Having seen these fellows at their finest there was a feedback loop which never connected that night–Eddie seemed visibly annoyed at times with the lack of crowd reaction to push the band higher and likewise the crowd never really went wild because the band never really took-it-there. “Are you all still awake out there?” he asked at one point. That aside, the set delivered the goods in a mellower way for sure. I did a lot more standing and listening than dancing, but my ears were thoroughly engaged for the entirety of their set.
The Friday itinerary was a sandwich stacked high with lots of wonderful ingredients. The Easy-Star Allstars performed their reggae cover of “Dark Side of The Moon” in its entirety along with a smattering of Micheal Jackson, Radiohead, and The Beatles. As a last-minute surprise to close the set they broke into Led Zepplin (could it be foreshadowing for their next album??) and out of nowhere 4 or 5 people in the crowd started throwing long streamer ribbons which zigzagged the audience in a web of colors. That was a very cool festival moment.
Coming off the Easy-Star streamer surprise we caught Nightmares on Wax, who opened up with “Les Nuits” one of my all-time favorite downtempo tracks. In a live setting it felt totally different than it does on the stereo at home though! His set was surprisingly packed with soul-tunes: “Sir Duke” from Stevie Wonder, “Give The People What They Want” from the O’Jays, and a very memorable Marvin Gaye “Inner City Blues” remix. The sound was bone-jarringly loud and we kept telling ourselves we were going to move back ‘after this track ended’ but his DJ set kept it locked and there was no good time to come up for air! It feels weird to say it but even among all the other great artists, this set was my favorite moment in the fest. The buzz of the crowd, the tune selection, and the DJ mixing from NOW was on-point. The dome stage which wrapped around the audience definitely added something as well.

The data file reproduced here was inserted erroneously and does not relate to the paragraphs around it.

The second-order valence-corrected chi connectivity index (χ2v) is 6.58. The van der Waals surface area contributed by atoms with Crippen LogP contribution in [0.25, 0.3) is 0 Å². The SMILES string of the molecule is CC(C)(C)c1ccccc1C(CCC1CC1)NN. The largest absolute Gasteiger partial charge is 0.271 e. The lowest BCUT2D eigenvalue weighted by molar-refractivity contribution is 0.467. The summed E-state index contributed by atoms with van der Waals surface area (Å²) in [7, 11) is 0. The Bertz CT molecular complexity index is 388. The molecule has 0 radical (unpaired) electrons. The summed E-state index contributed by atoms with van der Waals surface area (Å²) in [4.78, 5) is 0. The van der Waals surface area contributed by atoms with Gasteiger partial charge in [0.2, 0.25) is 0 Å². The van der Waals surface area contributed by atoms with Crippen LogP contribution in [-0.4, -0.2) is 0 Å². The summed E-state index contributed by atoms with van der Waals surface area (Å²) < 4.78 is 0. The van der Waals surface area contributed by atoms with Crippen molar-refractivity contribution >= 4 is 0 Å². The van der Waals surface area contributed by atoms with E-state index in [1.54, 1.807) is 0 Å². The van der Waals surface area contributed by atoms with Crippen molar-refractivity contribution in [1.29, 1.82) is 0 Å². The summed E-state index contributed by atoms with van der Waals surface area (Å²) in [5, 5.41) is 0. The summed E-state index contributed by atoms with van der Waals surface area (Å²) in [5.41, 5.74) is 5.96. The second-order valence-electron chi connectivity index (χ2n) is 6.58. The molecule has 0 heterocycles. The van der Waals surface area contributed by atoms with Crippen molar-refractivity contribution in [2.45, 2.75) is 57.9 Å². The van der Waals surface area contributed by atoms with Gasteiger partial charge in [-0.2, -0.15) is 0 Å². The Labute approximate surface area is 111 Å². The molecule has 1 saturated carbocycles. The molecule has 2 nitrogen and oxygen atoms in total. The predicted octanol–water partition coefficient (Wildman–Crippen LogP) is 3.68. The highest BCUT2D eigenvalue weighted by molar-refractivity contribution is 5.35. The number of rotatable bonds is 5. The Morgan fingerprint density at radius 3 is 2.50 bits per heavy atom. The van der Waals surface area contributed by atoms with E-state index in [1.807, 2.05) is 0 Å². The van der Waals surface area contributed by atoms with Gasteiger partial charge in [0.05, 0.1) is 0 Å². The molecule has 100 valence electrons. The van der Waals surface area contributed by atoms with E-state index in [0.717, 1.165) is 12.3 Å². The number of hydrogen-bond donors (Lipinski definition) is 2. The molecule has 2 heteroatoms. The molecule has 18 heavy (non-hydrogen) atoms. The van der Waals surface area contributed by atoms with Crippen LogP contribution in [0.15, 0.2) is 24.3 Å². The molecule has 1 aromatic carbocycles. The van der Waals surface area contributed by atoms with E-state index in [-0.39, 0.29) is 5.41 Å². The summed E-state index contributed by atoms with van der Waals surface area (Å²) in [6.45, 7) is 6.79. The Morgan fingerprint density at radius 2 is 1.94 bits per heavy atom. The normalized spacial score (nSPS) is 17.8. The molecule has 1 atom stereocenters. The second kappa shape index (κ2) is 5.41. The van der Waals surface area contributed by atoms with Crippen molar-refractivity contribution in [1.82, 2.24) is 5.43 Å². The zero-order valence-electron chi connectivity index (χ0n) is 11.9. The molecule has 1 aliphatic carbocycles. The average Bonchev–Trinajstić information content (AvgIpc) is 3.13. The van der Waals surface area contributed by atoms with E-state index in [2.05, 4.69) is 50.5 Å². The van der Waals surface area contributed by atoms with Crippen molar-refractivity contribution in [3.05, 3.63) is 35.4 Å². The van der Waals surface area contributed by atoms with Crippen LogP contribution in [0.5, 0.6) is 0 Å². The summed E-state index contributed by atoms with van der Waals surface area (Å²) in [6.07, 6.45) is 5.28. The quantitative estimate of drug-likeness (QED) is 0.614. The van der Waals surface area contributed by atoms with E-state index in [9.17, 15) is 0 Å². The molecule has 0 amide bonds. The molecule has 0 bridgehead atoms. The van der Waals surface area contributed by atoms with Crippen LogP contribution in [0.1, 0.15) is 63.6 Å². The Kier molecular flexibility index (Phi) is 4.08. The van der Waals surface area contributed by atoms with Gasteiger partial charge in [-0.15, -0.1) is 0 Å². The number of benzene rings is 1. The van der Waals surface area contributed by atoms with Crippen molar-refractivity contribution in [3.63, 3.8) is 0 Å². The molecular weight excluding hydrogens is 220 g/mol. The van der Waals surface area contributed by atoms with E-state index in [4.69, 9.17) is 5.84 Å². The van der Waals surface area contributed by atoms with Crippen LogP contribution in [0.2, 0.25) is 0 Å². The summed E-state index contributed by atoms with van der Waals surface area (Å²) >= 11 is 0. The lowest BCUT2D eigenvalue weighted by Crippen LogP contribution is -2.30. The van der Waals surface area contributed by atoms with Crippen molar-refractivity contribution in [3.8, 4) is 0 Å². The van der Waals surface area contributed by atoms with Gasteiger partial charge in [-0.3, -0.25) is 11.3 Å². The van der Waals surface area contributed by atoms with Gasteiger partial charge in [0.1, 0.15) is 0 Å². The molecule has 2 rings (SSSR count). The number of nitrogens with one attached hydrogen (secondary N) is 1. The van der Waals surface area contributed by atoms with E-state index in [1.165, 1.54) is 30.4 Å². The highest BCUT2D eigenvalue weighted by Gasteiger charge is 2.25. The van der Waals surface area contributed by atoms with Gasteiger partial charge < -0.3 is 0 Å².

Third heavy hitters on the Friday night agenda were Lettuce, touring the country to promote their aforementioned new album. The show was a fun time, I’d even say it was great, but after talking to 4 different people about it at length, the jury agrees unanimously that something was… off. First off, Eric Krasno wasn’t there. Lettuce has about all the musical firepower that you can wish for but Krasno really is a soloist of unusual caliber. His sound, soaring above the raging rhythm section and searing hornlines, is what has sent many a Lettuce jam over the top. Without him, something just feels missing. Chatting about this at a party, I later learned that Krasno is only playing certain Lettuce shows these days. That’s a pretty unfortunate changeup. But all that aside, they did play a crazy-fast version of Lettsanity, many of their older classics including Squadlive, and the new tune “Sounds Like A Party To Me” which I was feelin. Nigel Hall hooked it up there.
Finally the last show that we stuck around for was a Bonobo DJ set. Gotta say, I liked what I heard. I’ve seen Bonobo play a live set before, with drumset, horn soloists and the whole nine yards and it had just felt… low energy. So my expectations weren’t very high. His set sort of started out with a simmering energy and gradually built up, with a lot of rich-sounding atmospheric tracks that had a steady 4-on-th-floor beneath it all. I honestly didn’t think Bonobo had what it took to keep the dancing masses moving from 2-4am, especially after a Lettuce set, but he proved otherwise.